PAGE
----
„The worst of men is he who stops his contributions to charity, eats by himself, and whips his slave.“

—  ʿAlī ibn Mūsā ar-Ridā, Majlisi, Bihārul Anwār, vol.78, p. 335.
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„The man who does not do his own thinking is a slave, and is a traitor to himself and to his fellow-men.“

—  Robert G. Ingersoll, The Liberty of Man, Woman and Child
Context: Only a few years ago there was a great awakening of the human mind. Men began to inquire by what right a crowned robber made them work for him? The man who asked this question was called a traitor. Others asked by what right does a robed hypocrite rule my thought? Such men were called infidels. The priest said, and the king said, where is this spirit of investigation to stop? They said then and they say now, that it is dangerous for man to be free. I deny it. Out on the intellectual sea there is room enough for every sail. In the intellectual air there is space enough for every wing. The man who does not do his own thinking is a slave, and is a traitor to himself and to his fellow-men.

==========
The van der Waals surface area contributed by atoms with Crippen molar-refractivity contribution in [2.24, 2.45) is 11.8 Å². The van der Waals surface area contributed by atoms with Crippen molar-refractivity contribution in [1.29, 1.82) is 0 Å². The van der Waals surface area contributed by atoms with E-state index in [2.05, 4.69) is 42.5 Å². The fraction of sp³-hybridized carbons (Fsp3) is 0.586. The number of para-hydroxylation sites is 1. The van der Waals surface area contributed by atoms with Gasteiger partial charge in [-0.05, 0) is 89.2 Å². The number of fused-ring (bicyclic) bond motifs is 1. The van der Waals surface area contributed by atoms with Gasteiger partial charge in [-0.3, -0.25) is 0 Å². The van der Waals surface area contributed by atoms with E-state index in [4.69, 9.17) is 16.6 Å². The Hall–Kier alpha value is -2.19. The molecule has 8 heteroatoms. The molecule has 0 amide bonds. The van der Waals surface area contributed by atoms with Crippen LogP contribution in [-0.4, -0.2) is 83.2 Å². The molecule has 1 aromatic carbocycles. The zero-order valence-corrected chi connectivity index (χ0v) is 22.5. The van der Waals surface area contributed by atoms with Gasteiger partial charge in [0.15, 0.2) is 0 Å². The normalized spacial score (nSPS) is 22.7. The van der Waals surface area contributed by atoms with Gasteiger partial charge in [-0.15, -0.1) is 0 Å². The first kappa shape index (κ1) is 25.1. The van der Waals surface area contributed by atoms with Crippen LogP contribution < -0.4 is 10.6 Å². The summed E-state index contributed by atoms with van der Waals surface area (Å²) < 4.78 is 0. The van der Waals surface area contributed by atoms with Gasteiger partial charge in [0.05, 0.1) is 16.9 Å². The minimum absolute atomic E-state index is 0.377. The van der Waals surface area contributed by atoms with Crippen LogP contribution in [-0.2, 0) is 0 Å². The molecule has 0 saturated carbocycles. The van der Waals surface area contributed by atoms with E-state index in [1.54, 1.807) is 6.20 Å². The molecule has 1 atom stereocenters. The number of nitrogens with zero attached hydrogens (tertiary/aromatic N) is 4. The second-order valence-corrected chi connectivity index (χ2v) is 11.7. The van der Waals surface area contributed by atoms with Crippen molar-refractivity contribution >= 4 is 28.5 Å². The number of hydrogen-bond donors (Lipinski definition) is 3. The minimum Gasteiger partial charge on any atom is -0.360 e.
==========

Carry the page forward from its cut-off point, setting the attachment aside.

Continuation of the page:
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„He could whip his weight in wildcats.“

—  Eugene Field American writer 1850 - 1895
Modjesky as Cameel http://www.amherst.edu/~rjyanco94/literature/eugenefield/poems/westernandotherverse/modjeskyascameel.html, st. 10

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„The hungry slave
Brings danger to his master, not himself.“

—  Marcus Annaeus Lucanus Roman poet 39 - 65
Book III, line 152 (tr. E. Ridley).

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„Like him in Æsop, he whipped his horses withal, and put his shoulder to the wheel.“

—  Robert Burton English scholar 1577 - 1640
Section 1, member 2, Lawful Cures, first from God.

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„If a man has a genuine, sincere, hearty wish to get rid of his liberty, if he is really bent upon becoming a slave, nothing can stop him.“

—  Oliver Wendell Holmes Poet, essayist, physician 1809 - 1894
Context: If a man has a genuine, sincere, hearty wish to get rid of his liberty, if he is really bent upon becoming a slave, nothing can stop him. And the temptation is to some natures a very great one. Liberty is often a heavy burden on a man. It involves that necessity for perpetual choice which is the kind of labor men have always dreaded. In common life we shirk it by forming habits, which take the place of self-determination. In politics party-organization saves us the pains of much thinking before deciding how to cast our vote.

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